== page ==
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By Anonymous Mike, pseudonymously.

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Monday, September 22, 2008
Whither Munich?

Two pieces of personal information....

First, as a guilty pleasure, I enjoy reading alternate history especially that written by Henry Turtledove. Ranks right up there with Basha's cream-filled donuts, in fact both pleasures can be enjoyed together.

Second, I share my birthday with the Munich Agreement

Of such straws a post is born.

The Munich Agreement offers a certain symbolism within American political debate. Everytime this country deals with a tyrant or foreign aggressor, the ghost of Munich is invoked to illustrate the folly of appeasement and the necessity of a foreceful stance. The cry "If only Chamberlain stood fast at Munich, Hitler could have been stopped, and WW II averted" is often uttered in one of many forms. To offer anything but the strongest of stances against the like of Saddam, the Ayatollahs, or Milosevic is to betray the victims of Hitler and those who fought him.

We believe that if Chamberlain stood fast 70 years ago WW II would have been averted, but if he did stand fast what would have happened and how would he be remembered?

First, I believe there would have been war. It might have been brief, but I think Hitler would have had to pull the string or face removal from power. With Britain and France now supporting the Czechs, the Germans would have had to dilute their attack by keeping some of their forces in the West. As is, I think the Germans would have faced tough going; when the Germans toured the Czech border fortifications after the Munich Agreement ceded them without a shot, they were shocked at their strength.

That difficulty would not have stopped the war but it would have kept it short or at least inconclusive. However even a short, inconclusive war can be devastating with thousands of military casualties and more than likely Czech population centers bombed.

Second, Hitler would not have remained in power. While there was a plot by certain German generals to overthrow Hitler in case of the outbreak of war, I doubt that the coup would have been initiated given the docile state of the German high command. However if the Czech war was inconclusive and British and French action would have raised the specter of a two-front war, a war that the Germans would lose, then the generals might be prompted to strike. Keep in mind that the German military of 1938 was far weaker than the one that invaded Poland in 1939.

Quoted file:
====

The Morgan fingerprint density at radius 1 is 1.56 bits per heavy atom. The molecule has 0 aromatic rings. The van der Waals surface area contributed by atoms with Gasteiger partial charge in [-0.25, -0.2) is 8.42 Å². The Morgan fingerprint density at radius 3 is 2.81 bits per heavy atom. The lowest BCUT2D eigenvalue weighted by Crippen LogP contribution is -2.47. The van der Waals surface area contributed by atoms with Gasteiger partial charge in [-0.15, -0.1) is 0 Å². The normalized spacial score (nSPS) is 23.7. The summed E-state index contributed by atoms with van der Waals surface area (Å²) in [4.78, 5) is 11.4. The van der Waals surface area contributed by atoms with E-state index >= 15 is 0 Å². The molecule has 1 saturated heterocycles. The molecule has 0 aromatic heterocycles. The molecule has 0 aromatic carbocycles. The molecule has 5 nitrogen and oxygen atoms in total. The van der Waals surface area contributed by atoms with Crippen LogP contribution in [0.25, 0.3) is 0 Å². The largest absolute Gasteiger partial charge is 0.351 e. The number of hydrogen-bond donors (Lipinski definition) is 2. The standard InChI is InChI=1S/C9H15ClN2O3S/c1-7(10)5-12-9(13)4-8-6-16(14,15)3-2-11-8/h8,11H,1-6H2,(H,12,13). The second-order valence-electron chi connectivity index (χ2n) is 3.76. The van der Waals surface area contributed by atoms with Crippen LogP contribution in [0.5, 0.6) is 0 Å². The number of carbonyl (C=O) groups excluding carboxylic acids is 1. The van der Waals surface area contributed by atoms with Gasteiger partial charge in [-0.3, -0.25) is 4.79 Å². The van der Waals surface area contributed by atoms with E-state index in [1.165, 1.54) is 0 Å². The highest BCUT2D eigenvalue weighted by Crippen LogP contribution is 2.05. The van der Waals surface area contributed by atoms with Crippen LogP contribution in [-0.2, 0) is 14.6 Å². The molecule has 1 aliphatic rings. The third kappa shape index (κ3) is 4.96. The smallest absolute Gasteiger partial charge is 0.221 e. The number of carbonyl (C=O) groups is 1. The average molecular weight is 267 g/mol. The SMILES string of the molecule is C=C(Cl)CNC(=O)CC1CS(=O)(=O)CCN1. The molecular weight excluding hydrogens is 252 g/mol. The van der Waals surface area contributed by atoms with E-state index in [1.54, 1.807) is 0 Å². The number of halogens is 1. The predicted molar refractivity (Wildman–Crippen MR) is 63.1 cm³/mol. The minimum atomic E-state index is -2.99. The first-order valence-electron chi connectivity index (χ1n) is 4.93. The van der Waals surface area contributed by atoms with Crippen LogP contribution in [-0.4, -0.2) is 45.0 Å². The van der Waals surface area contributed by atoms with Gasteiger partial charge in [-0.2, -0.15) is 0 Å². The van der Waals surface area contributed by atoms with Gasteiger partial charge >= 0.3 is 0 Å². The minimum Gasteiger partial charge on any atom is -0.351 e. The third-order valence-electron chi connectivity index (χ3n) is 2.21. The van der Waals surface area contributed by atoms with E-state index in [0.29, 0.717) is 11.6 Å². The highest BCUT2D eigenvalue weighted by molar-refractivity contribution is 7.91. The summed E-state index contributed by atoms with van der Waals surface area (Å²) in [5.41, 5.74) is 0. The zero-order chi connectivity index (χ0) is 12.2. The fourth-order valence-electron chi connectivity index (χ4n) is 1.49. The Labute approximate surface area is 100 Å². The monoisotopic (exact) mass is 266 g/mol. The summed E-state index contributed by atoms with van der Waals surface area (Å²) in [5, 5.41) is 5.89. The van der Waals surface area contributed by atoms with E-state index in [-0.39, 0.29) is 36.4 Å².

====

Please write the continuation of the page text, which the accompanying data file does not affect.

So the if Chamberlain somehow stood fast at Munich, the result most likely would have been a war that caused tens of thousands of casualties, the removal of Hitler, and the resulting descent of Germany into chaos. Chamberlain would then be remembered as a.... butcher.

Why? Why would Chamberlain be remembered as blood-thirsty instead of a hero? As someone who drove Europe into, rather than saved from, catastrophe?

Because the costs of a pre-emptive war in 1938 were known, but the benefits were unknown. Hitler did not yet suffer the universal reputation as the world's greatest mass murderer, Kristallnacht was still two months into the future. Furthermore much of Hitler's foreign policy was still viewed as legitimate by many in the West, as the man who would break Germany from the unjust chains of Versailles and therefore create the basis for a lasting peace in Europe. On the domestic front, Hitler had seemingly created an economic miracle, rescuing Germany from the evils of unemployment and hyper-inflation.

At the time of Munich, Hitler's demands contained an element of legitimacy, the annexation of ethnic Germans left on the wrong side of a political boundary by the evils of the Versailles Treaty. After all if Wilson's 14 Points and all of that was to support the wishes of the former subjects of the Austrian-Hungarian Empire, on what basis did the Allies have in denying the Sudeten Germans the right to join Germany proper?

So Chamberlain would have fought a war that would have killed thousands, denied the right of self-determination of an ethnic group, denied the seemingly legitimate claims of Germany, and thrust that country and probably all of Europe into a chaos all on the principle of an arbitrary boundary that was not yet 20 years old.

Oh yes, the war would have been unpopular in France and Britain the moment it was declared with all the resultant domestic turmoil.

Chamberlain the villain, Hitler the victim. Where all the costs are known, but few of the benefits. That's what pre-emptive warfare looks like. Do you think Chamberlain could have made a case 70 years ago that if Hitler wasn't stopped at the Czech border Europe would soon be in flames from the Channel to Moscow, that large swaths of London would lay in ruins, that most of Europe's Jews would be turned into smoke and ash, and that American and Soviet troops would face each other over the ruins of the inter-German frontier?

Yeah right.

Keep that in mind when you read stories like this when everyone would be totaling up the costs of war.